Dubbed the ultimate superbike by Trek, the Madone is all about maximizing aerodynamics and speed. This is very obvious from the huge Kammtail Virtual Foil (KVF) tube shapes, especially on the downtube. All Madone models are specced with 51mm deep Bontrager Aeolus wheels.

The range-topping SLR is built on the Trek’s lightest carbon, 800 Series OCLV Carbon, with a one-piece carbon handlebar. All Madone SLR options except the SLR 6 are electronic shifting with a choice of SRAM Red / Force / Rival eTap AXS or Shimano Dura Ace Di2 / Ultegra Di2.

The mid-range SL uses the heavier 500 Series OCLV Carbon and features a two-piece alloy handlebar/stem combo. The groupset choices are either SRAM Force eTap AXS, Shimano Ultegra Di2, or Ultegra R8000.

The Madone SLR frameset is also available separately.

  • Madone SLR 6, 7, 9 ($6,900 to 12,500) 
  • Madone SL 6, 7 ($4,700 to $7,000)

Our Value Pick : Trek Madone SL 7 with Shimano Ultegra Di2 ($6,500)

Trek Domane

Trek Domane SLR 9

The Domane is designed as an all-day endurance bike.

It can be also referred to as all-road as its wider tire clearance up to 38c can tackle hard-packed gravel and cobblestones like those in the Paris Roubaix race. To achieve this, Trek built the Isospeed dampening system in the front and rear.

There are carbon and aluminum versions of the Domane. The SLR is built using the 700 Series OCLV carbon as compared to the SL on the 500 Series. The entry-level, aluminum version, AL starts from $1,000 and has mountain points for rear racks, top tube bags, and front/rear fenders.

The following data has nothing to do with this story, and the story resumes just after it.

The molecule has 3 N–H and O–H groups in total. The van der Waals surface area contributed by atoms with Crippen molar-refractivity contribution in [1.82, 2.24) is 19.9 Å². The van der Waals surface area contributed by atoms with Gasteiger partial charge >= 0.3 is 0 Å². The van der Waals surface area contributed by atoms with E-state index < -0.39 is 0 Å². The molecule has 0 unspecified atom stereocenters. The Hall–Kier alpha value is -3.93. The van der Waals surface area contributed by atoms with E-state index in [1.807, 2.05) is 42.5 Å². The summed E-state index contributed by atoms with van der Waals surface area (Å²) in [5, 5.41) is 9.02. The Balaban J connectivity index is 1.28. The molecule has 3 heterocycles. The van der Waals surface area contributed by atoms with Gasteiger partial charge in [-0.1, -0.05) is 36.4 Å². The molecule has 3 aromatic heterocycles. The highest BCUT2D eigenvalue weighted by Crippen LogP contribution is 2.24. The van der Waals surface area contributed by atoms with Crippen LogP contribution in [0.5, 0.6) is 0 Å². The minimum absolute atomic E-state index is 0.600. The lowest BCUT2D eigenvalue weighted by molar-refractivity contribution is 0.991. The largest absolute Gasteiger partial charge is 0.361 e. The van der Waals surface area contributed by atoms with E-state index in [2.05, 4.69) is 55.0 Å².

For those who are after a custom-built bike, the Domane SL and SLR frames are also available separately.

  • Domane SLR 6, 7, 9 ($6,800 to $12,100)
  • Domane SL 4, 5, 6, 7 ($2,400 to $7,000)
  • Doman AL 2, 3, 4, 5 ($1,000 to $2,000)

Our Value Pick : Trek Domane SL 7 with Shimano Ultegra Di2 ($6,500)

Frequently Asked Questions

How long is Trek’s warranty?

All Trek bikes come with a lifetime warranty for the frame and fork. This is only applicable to the first owner.

Second and subsequent owners are entitled to a 3-year warranty from the date of the initial purchase.

More info here.

Does Trek have women-specific models?

Trek addresses the women-specific models by having frame sizes as small as 44 for riders between 4’ 11” to 5’ (150 to 153 cm). 

These smaller bikes come with several modifications such as shorter crankarms, compact cranksets, shorter stems, narrower handlebars, shorter reach brake levers, and women-specific saddles among others.

Read More : 5 Major Differences Between Men and Women’s Road Bikes

What the difference between Trek’s H1 and H2 geometry?

The H1 and H2 refer to the frame geometry. The majority of the Emonda and Madone comes with an H2 geometry, also known as the traditional fit.

H1 is a racing geometry with the head tube 30mm shorter to achieve a lower and aggressive position on the bike. Most professional cyclists ride the H1 geometry.

Read More : 5 Things to Know Before Getting A Bike Fit

What is Project One?

Project One allows you to customize every detail of your dream bike from colors to components. You can design it through Trek’s website or via a Trek authorized retailer. Bikes available under Project One are the Domane, Emonda, Madone, and Speed Concept (TT).

More info here.

Are Trek bikes still made in the USA?

As of December 2017, Trek no longer makes any bikes in their Waterloo and Whitewater facilities in Wisconsin. Prior to that, they used to make around 20,000 of their high-end bikes (SLR models) yearly there. They are now made in Asia and sent to Wisconsin for painting and final assembly.

Chris Ireland

Chris Ireland

Chris Ireland is a staff writer covering everything road cycling. He has been writing about cycling as a freelance journalist since 2017. In his spare time, Chris loves to ride his gravel and mountain bikes.